$userName = "FooBar"
$password = "FooBar"

# Helper Functions
# ----------------
function New-Credential($u,$p) {
    $secpasswd = ConvertTo-SecureString $p -AsPlainText -Force
    return New-Object System.Management.Automation.PSCredential ($u, $secpasswd)

# Do The Work
# -----------
$cred = New-Credential $userName $password
Start-Process cmd.exe -arg "/k whoami.exe" -Credential $cred

The Hierarchy of Pain

Over the last few years I’ve given talks several times on what I call the “Hierarchy of Pain”. This pyramid describes the pains felt by most large development organizations and provides guidance in how to address them.

The levels of the pyramid

At the base of the pyramid we have Character, this fundamental concept that is talked about in so many business books. Simply put you cannot have a successful team, division, organization or corporation without making sure you have people of trustworthy character filling roles. This segment covers everything from personal work ethic to honesty, and so much more. If you have problems at this level, fix them now. Mentor, coach, discipline or remove whoever the problem is based on your view of how correctable the problem.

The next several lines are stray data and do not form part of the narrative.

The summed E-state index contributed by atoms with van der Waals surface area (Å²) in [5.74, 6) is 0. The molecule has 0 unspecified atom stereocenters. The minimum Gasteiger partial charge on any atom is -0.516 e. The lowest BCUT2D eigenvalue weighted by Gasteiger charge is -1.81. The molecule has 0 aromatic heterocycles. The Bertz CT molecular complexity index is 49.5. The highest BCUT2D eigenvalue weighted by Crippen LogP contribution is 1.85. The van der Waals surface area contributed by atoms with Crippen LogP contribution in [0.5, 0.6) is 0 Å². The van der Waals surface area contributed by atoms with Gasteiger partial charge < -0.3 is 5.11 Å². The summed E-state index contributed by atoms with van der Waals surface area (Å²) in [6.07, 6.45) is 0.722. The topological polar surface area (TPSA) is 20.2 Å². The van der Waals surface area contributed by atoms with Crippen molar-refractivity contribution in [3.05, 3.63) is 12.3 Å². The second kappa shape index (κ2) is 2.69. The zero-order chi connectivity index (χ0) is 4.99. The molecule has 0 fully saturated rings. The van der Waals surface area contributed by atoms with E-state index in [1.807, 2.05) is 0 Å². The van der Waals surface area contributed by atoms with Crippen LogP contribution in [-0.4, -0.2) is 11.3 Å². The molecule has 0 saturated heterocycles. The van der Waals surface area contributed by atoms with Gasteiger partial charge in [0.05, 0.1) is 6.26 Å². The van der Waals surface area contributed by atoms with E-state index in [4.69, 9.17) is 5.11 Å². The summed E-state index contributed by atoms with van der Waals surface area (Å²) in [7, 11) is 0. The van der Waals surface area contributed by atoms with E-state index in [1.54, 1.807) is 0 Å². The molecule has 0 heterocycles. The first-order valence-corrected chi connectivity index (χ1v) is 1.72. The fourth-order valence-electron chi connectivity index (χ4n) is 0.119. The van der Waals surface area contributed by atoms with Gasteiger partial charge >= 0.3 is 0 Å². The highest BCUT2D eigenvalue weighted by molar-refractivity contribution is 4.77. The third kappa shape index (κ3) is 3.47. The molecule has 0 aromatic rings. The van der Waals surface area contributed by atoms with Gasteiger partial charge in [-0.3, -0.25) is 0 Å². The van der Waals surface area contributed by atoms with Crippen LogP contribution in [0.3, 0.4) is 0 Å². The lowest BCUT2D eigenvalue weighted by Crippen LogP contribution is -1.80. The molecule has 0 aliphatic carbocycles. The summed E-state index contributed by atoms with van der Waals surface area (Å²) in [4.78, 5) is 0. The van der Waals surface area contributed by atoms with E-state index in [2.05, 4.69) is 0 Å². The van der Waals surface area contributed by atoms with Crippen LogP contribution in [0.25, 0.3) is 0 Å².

Next we encounter Team, the realm of personal human interaction. Team problems can result from an emotional or motivational problem, leadership or direction problems, and personality problems on the team. Most managers have at some point in their career encountered two brilliant developers who simply cannot work together, that is a Team problem.

Process describes all interactions that are codified into rules, be it SCRUM rules, KanBan rules, Waterfall rules, or just “the things we’ve always done”. In larger organizations this also is the realm of culture. If your process doesn’t match your business, or any of a large assortment of other problems, they fall into Process.

Technology finally there is technology problems, those problems which are exclusively the domain of the software and hardware.

How to solve problems

There are two large mistakes that most groups make, and they compound on one another.

  1. Most managers are inclined to blame things higher up the tree, than lower down the tree, as the root cause of a problem.
  2. Most managers believe that a problem is best solved by introducing a fix at the level it occurred, or higher.

If Bob the Developer fails to update the database during a deployment, Fred the Manager might look at that as a failure of Process, the team didn’t follow the process. Unfortunately, Fred is wrong, this is a failure of Character most likely, Bob didn’t follow the process, and he’s fallen victim to mistake #1.